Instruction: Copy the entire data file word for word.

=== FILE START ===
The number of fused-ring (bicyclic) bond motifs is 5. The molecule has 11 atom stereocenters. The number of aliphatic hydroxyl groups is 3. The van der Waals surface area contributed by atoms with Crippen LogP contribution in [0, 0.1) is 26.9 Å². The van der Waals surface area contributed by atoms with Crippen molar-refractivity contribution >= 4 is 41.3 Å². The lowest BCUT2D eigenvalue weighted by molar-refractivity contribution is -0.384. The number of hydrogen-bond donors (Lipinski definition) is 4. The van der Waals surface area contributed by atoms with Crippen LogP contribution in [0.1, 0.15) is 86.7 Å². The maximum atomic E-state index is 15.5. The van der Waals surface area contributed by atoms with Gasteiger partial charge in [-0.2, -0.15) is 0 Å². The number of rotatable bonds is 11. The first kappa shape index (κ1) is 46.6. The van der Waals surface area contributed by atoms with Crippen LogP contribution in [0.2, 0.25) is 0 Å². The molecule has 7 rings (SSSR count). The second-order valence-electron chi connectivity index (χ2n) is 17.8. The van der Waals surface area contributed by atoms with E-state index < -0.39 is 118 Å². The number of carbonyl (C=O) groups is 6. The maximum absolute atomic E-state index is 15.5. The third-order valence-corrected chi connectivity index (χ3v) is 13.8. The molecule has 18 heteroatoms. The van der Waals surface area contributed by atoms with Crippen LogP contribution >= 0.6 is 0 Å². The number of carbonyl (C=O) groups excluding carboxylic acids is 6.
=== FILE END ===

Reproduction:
The number of fused-ring (bicyclic) bond motifs is 5. The molecule has 11 atom stereocenters. The number of aliphatic hydroxyl groups is 3. The van der Waals surface area contributed by atoms with Crippen LogP contribution in [0, 0.1) is 26.9 Å². The van der Waals surface area contributed by atoms with Crippen molar-refractivity contribution >= 4 is 41.3 Å². The lowest BCUT2D eigenvalue weighted by molar-refractivity contribution is -0.384. The number of hydrogen-bond donors (Lipinski definition) is 4. The van der Waals surface area contributed by atoms with Crippen LogP contribution in [0.1, 0.15) is 86.7 Å². The maximum atomic E-state index is 15.5. The van der Waals surface area contributed by atoms with Gasteiger partial charge in [-0.2, -0.15) is 0 Å². The number of rotatable bonds is 11. The first kappa shape index (κ1) is 46.6. The van der Waals surface area contributed by atoms with Crippen LogP contribution in [0.2, 0.25) is 0 Å². The molecule has 7 rings (SSSR count). The second-order valence-electron chi connectivity index (χ2n) is 17.8. The van der Waals surface area contributed by atoms with E-state index < -0.39 is 118 Å². The number of carbonyl (C=O) groups is 6. The maximum absolute atomic E-state index is 15.5. The third-order valence-corrected chi connectivity index (χ3v) is 13.8. The molecule has 18 heteroatoms. The van der Waals surface area contributed by atoms with Crippen LogP contribution >= 0.6 is 0 Å². The number of carbonyl (C=O) groups excluding carboxylic acids is 6.